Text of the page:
The next day as they began the upper GI series, the radiologist and tech both became quiet. I was pretty familiar with what an upper GI should look like since I had been dealing with Crohn's for 17 years, and I could tell something wasn’t right. I got really scared when moments later the radiologist and tech quickly left the room.

When the radiologist returned I expected them to say Charlie had pyloric stenosis since it ran in my husband’s family. Instead, he dropped the news that Charlie had intestinal malrotation. The radiologist said Charlie’s upper GI showed evidence of a volvulus and they had just called the surgical team who was now on their way. I had never heard of intestinal malrotation or volvulus before. As soon as the radiologist left the room I googled it and realized how serious the situation could be.

My husband rushed to the hospital while I met with the surgical team. They said we were dealing with a potentially life threatening emergency situation. They didn’t know what they were going to find when they went in for surgery and explained it could be anything from a simple Ladd’s procedure to a complete volvulus with bowel resection. They also said it could be deadly in a small percentage of children. I couldn’t understand much of that initial meeting. My brain just went numb.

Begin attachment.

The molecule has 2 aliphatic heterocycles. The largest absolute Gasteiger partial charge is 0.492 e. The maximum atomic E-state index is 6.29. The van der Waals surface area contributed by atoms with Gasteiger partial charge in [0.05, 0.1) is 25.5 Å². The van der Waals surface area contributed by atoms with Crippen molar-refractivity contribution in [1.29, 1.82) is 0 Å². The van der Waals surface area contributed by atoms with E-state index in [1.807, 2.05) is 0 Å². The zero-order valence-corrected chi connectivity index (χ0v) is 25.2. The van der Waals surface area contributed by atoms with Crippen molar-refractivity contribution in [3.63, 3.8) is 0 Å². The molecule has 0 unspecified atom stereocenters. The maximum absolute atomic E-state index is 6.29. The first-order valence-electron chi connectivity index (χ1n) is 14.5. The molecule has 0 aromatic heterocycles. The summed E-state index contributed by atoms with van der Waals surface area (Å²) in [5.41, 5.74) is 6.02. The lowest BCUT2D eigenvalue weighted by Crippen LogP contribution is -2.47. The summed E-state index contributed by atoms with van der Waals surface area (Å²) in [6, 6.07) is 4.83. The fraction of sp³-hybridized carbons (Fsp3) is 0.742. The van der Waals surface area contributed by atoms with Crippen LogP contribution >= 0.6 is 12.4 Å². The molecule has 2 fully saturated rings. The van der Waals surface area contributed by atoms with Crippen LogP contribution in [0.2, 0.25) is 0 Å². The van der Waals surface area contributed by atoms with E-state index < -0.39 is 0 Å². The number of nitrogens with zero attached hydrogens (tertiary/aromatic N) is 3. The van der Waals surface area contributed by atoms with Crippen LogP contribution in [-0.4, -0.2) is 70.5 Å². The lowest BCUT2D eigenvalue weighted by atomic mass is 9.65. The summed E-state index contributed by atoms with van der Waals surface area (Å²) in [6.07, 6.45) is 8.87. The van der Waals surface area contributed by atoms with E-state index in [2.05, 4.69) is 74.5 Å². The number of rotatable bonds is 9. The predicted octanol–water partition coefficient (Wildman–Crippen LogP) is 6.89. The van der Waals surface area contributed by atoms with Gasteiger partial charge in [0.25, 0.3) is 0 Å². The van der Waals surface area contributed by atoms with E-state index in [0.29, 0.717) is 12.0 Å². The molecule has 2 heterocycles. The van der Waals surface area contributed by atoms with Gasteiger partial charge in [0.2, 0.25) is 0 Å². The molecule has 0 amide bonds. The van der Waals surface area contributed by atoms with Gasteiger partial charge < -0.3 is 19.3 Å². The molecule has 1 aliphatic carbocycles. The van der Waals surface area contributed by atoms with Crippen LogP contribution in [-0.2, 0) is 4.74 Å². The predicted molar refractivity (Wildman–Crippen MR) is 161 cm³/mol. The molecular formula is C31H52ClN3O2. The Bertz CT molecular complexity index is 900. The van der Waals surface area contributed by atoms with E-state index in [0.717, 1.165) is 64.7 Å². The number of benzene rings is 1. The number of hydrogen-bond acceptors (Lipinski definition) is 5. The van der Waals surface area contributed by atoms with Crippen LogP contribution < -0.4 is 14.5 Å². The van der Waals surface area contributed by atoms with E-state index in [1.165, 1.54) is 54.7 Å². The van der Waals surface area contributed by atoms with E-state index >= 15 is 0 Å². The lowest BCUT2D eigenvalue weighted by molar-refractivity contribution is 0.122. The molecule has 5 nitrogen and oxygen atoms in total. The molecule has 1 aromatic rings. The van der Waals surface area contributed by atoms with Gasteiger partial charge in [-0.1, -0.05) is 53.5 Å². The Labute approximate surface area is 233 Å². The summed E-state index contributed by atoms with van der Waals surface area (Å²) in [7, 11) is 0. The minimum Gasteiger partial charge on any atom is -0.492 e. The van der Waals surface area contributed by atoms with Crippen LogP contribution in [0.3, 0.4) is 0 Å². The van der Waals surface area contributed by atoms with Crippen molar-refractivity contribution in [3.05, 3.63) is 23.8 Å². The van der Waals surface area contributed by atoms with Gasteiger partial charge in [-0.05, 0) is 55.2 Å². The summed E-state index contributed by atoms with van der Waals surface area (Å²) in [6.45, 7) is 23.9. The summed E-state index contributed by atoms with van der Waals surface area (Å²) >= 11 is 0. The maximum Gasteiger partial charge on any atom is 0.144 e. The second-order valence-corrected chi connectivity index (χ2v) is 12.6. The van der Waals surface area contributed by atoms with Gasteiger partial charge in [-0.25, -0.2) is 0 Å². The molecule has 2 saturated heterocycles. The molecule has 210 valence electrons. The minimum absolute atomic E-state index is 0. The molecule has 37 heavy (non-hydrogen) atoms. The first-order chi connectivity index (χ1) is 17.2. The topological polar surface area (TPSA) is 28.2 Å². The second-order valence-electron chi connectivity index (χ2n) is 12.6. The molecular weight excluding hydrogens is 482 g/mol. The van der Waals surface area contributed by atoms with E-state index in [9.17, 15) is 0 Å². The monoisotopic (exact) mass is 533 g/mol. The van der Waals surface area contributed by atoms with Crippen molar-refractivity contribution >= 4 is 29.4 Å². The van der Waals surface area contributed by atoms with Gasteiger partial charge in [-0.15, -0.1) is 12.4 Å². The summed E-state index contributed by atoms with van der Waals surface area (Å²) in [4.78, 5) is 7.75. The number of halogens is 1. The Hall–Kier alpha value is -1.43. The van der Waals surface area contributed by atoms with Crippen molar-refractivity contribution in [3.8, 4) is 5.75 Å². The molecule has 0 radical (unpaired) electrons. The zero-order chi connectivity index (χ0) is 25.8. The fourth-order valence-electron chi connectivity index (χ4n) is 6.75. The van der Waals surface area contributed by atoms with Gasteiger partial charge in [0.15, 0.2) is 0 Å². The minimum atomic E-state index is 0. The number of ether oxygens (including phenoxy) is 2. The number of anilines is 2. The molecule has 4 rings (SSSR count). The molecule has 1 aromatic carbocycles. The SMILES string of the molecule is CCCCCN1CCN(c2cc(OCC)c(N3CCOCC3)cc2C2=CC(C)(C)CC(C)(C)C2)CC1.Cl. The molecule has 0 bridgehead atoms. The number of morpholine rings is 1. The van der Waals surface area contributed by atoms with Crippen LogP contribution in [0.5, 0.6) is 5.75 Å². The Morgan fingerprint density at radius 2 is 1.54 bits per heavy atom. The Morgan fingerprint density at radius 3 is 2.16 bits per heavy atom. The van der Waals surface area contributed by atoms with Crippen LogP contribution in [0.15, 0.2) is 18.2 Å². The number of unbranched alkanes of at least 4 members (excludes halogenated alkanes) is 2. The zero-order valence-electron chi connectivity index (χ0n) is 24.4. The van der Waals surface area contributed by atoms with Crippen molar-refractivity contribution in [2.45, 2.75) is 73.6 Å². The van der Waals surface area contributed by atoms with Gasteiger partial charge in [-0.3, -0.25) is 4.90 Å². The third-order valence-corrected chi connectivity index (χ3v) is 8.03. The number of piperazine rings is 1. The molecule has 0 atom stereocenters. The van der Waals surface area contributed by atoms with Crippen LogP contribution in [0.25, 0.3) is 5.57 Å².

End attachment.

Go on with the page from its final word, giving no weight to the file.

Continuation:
The next hours were a blur. We waited and prayed for a positive outcome. We were absolutely terrified at the thought of possibly losing our baby. We were also very angry that we had lost seven weeks fighting with doctors when Charlie’s intestinal malrotation could have been discovered if he had been tested in the hospital at birth when he failed to pass his meconium.


After what felt like an eternity, Charlie’s surgeon came to update us. They said his surgery had gone well. His small bowel was only partially twisted, and therefore the blood supply had not been completely compromised. In addition to his malrotation and partial volvulus, they found that Charlie did indeed have pyloric stenosis. His pyloric stenosis may have saved him from a full blown volvulus since it became symptomatic first. Charlie’s surgeon had proceeded to do both a pyloromyotomy and the Ladd’s procedure.